Technological and scientific progress, especially the rapid development of information technology (IT), plays a crucial role in peace and security issuesFootnote 1. Artificial Intelligence (AI) is one example. AI is a sub-discipline of computer science, dealing with computer systems capable of performing tasks which require human intelligenceFootnote 2. According to James Johnson, PhD, Lecturer in Strategic Studies in the Department of Politics & International Relations at the University of Aberdeen and author of the book Artificial Intelligence and the Future of Warfare, the hype around this has made it easy to overstate the opportunities and challenges posed by the development and deployment of AI in the military sphere. The author argues, that “speculations about super intelligent AI or the threat of superman AI to humanity” are entirely disconnected from today’s capabilities of AI. The book aims to address this problem by deciphering “proven capabilities and applications from mere speculation”, with a strong focus on the challenges AI poses to strategic stability, nuclear deterrence and how AI might influence nuclear weapon systems. The author concludes with implications and policy recommendations on how states could manage the escalatory risks posed by AI.

The book is organized in 3 parts which includes 8 chapters:

Part 1 asks how and why AI could become a force for strategic instability in the post-Cold War system. It poses as the theoretical framework of the book. Therefore, chapter 1 defines and categorizes the current state and evolution of AI and AI-enabling technologies and its possible implications in the military arena. It highlights the centrality of machine learning (ML) and autonomous systems to understand these implications. Chapter 2 describes the notion of military AI as “natural manifestation of an established trend in emerging technology”. The chapter argues that implications of AI could be profound for the central pillars of nuclear weapon systems (even if AI does not become the next revolution in military affairs).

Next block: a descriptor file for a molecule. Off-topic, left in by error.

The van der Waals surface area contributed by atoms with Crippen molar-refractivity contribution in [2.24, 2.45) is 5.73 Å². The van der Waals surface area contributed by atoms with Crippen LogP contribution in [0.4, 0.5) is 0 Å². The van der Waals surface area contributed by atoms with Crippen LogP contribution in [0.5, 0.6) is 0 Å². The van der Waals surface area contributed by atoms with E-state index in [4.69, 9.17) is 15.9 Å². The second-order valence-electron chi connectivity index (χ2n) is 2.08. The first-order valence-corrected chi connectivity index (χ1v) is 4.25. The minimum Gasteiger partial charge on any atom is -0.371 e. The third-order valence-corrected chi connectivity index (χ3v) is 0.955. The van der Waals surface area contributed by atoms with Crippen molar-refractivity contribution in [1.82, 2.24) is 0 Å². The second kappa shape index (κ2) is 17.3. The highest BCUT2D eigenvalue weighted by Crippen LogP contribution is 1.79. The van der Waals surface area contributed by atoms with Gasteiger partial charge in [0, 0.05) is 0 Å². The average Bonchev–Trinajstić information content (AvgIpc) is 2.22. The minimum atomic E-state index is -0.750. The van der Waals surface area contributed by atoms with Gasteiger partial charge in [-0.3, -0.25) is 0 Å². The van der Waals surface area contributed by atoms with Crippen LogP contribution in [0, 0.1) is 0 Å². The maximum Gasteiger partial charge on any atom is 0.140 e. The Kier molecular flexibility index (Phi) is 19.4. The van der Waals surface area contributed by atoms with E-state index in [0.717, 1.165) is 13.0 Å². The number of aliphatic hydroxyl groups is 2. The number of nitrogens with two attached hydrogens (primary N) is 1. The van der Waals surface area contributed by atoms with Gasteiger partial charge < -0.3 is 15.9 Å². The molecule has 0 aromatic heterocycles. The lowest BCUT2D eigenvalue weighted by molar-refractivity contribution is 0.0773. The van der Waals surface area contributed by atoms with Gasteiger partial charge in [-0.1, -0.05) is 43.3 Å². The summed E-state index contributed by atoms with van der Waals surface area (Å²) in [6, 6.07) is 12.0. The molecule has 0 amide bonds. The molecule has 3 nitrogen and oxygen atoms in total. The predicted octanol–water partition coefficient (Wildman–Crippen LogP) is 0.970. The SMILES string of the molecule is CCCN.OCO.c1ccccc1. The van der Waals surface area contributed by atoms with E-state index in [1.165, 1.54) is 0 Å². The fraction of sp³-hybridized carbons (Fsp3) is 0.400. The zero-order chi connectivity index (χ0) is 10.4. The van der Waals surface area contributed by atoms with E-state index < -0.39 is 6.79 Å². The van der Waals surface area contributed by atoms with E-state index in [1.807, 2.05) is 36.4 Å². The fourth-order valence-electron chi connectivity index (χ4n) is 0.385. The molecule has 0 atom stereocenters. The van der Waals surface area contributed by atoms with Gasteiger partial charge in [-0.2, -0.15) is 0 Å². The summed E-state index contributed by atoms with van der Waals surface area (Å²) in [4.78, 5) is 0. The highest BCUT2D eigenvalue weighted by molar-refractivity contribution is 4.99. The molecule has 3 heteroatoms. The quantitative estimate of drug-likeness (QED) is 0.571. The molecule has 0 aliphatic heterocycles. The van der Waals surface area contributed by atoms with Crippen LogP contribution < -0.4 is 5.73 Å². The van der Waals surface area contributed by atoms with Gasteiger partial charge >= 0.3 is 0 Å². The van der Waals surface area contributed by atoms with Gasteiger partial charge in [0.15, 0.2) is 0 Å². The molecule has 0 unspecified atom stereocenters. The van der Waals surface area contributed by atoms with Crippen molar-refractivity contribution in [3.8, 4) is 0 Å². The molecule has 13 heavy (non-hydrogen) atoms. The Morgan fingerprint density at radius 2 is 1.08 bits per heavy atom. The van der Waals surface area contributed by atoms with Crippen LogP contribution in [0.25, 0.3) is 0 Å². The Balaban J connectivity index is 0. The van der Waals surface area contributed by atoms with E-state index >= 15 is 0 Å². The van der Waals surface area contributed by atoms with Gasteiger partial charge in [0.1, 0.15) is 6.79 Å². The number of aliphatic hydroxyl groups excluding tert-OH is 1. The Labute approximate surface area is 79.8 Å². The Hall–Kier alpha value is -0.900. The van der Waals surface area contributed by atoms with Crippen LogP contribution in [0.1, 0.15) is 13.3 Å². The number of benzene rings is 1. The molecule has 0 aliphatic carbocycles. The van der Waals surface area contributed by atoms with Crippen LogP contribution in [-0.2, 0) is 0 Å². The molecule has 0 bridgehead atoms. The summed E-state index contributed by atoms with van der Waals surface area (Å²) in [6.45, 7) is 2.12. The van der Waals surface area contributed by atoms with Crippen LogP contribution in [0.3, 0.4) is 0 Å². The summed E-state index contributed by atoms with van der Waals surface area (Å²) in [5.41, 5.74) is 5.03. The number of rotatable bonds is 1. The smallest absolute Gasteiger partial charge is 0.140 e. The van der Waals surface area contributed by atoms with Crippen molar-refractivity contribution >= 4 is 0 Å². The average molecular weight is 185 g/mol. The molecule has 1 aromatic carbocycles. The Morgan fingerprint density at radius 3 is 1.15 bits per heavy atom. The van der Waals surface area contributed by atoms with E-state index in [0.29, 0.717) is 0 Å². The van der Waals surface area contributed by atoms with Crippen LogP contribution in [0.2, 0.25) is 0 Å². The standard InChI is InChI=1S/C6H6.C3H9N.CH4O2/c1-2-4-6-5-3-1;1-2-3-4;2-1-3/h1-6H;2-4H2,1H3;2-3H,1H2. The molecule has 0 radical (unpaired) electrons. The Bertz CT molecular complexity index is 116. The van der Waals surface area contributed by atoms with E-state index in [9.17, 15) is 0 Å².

Part 2 focuses on the role of AI technologies within the strategic competition between China and the US. It highlights the assumption that “technological innovation rarely causes the military balance to shift. Instead, how and why militaries employ a technology usually proves critical”. Therefore, chapter 3 and 4 ask how the US-China strategic competition is playing out within this field and what the possible impact of AI-augmented technology is for military technology between great military powers. It further asks, why these technologies are relevant to the US and how they respond to China’s technological hegemony. Chapter 3 argues that “the strategic competition playing out within a broad range of dual-use AI-enabling technologies will narrow the technological gap separating great military powers”. Further, chapter 4 highlights that under crisis conditions deep-seated mistrust, -understanding and tension between China and the US might exacerbate. It argues that “divergent US-China thinking on the escalation risks of co-mingling nuclear and non-nuclear capabilities will exacerbate the destabilizing effects caused by the fusion of these capabilities with AI applications”.